You can get all of that HF; I rented mine.
You guys must be lucky in the southern states I've had a few here that the BJ spreader just wont budge apart. I've literally had to beat a few out, as the salt on the roads here seems to corrode things so well My own however (which never see's salt) came apart easy...
H
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Last edited by Heiko; 02-12-2015 at 07:06 AM.
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Old 02-12-2015, 09:02 AM   #9
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Both of my axles were frozen in place. Puller & sledge hammer bangs to break them free. As the spline of the axle leaves the hub, the entire axle will slip down & out.

I removed mine before w/o pulling the trans. I'm pretty sure I pulled my trailing arms if that helps. Car jacked, wheels hanging. The BJs on the trailing arms popped super loud. Scared the shiitake out of me!
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Old 02-12-2015, 09:42 AM   #10
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When I replace my bolts on my east it regular stainless bolts ok to use or what?
I know this is a ways off but I like to stay in front of parts....also I have a great facility here that sells stainless and different grade steel bolts and fasteners
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Old 02-12-2015, 09:43 AM   #11
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Exhaust. ...I hate posting front a smart phone
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Old 02-13-2015, 06:51 AM   #12
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Why not get stock replacement nut/bolt?

"regular" stainless sounds too ambiguous; a certain type can be pretty brittle when heat/cool. I would get the ones that's designed for high temp or exhaust steel or SS.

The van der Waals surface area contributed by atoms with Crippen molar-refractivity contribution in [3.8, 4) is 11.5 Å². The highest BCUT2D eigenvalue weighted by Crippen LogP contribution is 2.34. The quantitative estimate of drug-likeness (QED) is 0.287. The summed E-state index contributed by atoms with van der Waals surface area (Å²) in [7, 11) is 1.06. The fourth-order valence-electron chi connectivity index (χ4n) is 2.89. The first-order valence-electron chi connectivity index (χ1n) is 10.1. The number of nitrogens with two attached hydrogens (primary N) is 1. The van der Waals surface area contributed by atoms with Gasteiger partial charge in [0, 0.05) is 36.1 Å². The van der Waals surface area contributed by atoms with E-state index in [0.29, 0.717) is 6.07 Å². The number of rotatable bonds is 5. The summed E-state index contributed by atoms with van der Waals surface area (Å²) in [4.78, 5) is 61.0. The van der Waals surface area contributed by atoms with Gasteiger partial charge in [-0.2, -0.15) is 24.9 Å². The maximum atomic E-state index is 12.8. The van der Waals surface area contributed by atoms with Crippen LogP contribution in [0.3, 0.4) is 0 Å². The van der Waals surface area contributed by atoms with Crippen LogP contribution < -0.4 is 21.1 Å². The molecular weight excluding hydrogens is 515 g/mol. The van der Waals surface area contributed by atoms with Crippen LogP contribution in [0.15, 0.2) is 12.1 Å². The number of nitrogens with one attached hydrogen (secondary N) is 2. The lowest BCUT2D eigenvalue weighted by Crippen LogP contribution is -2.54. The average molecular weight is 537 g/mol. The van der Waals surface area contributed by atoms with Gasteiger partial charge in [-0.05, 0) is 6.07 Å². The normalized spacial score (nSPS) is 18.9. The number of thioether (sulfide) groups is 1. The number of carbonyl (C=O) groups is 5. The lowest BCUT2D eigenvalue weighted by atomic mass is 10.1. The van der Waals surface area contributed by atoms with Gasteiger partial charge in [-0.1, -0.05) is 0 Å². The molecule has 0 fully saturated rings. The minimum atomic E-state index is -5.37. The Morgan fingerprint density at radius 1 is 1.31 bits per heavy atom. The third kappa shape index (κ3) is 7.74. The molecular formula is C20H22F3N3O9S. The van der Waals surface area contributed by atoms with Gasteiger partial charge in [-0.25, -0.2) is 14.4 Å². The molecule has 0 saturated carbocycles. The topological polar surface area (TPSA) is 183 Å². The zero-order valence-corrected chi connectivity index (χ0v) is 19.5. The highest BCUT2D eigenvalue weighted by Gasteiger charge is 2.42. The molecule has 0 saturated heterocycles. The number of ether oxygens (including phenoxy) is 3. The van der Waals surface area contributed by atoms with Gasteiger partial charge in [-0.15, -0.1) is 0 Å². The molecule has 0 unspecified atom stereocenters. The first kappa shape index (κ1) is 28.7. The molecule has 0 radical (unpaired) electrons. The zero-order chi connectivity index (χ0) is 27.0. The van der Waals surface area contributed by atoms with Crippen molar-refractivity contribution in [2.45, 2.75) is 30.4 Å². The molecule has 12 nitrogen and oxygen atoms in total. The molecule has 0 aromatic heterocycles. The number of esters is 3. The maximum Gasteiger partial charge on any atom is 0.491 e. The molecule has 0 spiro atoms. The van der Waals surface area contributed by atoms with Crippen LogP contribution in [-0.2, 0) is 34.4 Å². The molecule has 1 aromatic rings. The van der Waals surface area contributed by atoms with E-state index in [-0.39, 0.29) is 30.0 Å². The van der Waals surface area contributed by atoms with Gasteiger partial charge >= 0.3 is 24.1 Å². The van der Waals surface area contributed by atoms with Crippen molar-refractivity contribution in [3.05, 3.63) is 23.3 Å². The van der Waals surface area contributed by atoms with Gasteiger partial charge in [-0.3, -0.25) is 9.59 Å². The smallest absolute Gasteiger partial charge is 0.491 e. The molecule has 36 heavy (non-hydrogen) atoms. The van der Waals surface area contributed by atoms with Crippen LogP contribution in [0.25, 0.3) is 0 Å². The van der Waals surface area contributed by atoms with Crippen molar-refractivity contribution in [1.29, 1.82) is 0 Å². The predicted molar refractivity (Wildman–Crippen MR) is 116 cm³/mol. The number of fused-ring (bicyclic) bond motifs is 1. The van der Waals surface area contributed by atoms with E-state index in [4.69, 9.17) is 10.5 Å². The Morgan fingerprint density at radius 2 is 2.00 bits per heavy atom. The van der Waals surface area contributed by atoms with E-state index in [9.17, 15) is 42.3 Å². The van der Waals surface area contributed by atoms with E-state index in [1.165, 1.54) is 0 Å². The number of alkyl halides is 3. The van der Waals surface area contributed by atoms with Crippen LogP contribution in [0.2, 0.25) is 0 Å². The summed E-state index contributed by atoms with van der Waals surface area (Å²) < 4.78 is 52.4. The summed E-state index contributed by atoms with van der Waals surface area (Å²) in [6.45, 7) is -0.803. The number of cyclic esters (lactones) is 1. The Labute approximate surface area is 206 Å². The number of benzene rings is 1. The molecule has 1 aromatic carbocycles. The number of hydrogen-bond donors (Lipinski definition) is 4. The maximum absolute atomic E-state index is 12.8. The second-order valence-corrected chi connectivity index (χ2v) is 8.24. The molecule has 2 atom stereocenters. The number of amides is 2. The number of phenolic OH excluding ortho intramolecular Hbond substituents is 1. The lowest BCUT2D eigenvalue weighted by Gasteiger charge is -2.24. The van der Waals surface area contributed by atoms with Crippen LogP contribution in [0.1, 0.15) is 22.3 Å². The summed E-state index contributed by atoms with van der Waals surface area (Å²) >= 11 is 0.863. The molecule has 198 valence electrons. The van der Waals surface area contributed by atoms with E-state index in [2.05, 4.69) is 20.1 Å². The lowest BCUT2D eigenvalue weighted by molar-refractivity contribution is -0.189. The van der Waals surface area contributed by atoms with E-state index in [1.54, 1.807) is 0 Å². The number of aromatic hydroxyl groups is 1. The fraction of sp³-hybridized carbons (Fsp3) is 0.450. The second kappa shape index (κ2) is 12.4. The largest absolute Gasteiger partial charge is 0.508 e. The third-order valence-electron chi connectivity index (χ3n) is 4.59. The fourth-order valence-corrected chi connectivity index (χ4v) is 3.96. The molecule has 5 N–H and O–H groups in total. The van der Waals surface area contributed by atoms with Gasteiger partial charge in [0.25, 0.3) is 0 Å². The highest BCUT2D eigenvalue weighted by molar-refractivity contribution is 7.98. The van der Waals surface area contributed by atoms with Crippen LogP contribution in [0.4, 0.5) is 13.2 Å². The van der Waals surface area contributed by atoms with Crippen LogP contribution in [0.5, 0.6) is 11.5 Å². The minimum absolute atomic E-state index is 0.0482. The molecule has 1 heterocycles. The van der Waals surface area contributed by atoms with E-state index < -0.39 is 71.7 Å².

Since you're in a southern state, I would go w/ exhaust steel bolts.
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Old 02-13-2015, 09:25 PM   #13
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I was able to get my axles out with a combination of techniques I found online. Once you've unbolted the transmission side, you can put a jack under the wheel carrier and raise it until it almost lifts the car. Then, you can slide the axle out under the transmission. This works by itself on the passenger side. On the driver's side it's a bit tighter and you need to drop the exhaust manifold. This gives you just enough room to remove the axle and joints without having to drop the whole exhaust. Just be careful with the exhaust manifold bolts. They're notorious for snapping off, so be sure to use some PB blaster on them.

Hope this helps.
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Old 02-14-2015, 01:43 AM   #14
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I did the the cv boots last year. I have a 2003 S with 6 gears. I don't know if the construction differs to non S cars, auto transmission cars, or other MY.

We've put my car on a lift. One person pulled the lower arm down by hanging on it, another person pulled the brake/damper unit to the outside. And than i had enough room to get the axle in and out. Without minimum another person helping i would have never had the opportunity the get the axle in and out.

If you have no-one to help you, or your car is on jack stands i would recommend to remove the exhaust/cat. Else there is definetly not enough room if you have a 6 gear manual on a S model. With a 5 gear, or automatic transmission it may be different.

Regards from germany
Markus

Last edited by Smallblock454; 02-14-2015 at 01:51 AM.
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Old 02-15-2015, 02:51 PM   #15
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DAY 4

Can we get an update? Pics? How's that going??
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Old 02-15-2015, 04:56 PM   #16
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too cold to work, plus I had to work 7 days straight this week...later I promise
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Old 02-15-2015, 05:30 PM   #17
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too cold to work, plus I had to work 7 days straight this week...later I promise
Sorry about the straight 7, I know how that is and it sucks!
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Old 02-15-2015, 05:36 PM   #18
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Sorry about the straight 7, I know how that is and it sucks!
But it's those kind of hours that pay for these upgrades. In my work it's really taxing physically but the checks really roll in when you work those hours.

Cold is another issue entirely. That really is tough to ignore. Harder to work for sure.
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Old 02-17-2015, 05:38 AM   #19
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Lol... you're in alabama; too cold? Get it into your garage and put on an insulated coverall.

Go get your insulated coverall here; $55, lowest price and high quality. Made in USA - bought one for someone several months ago.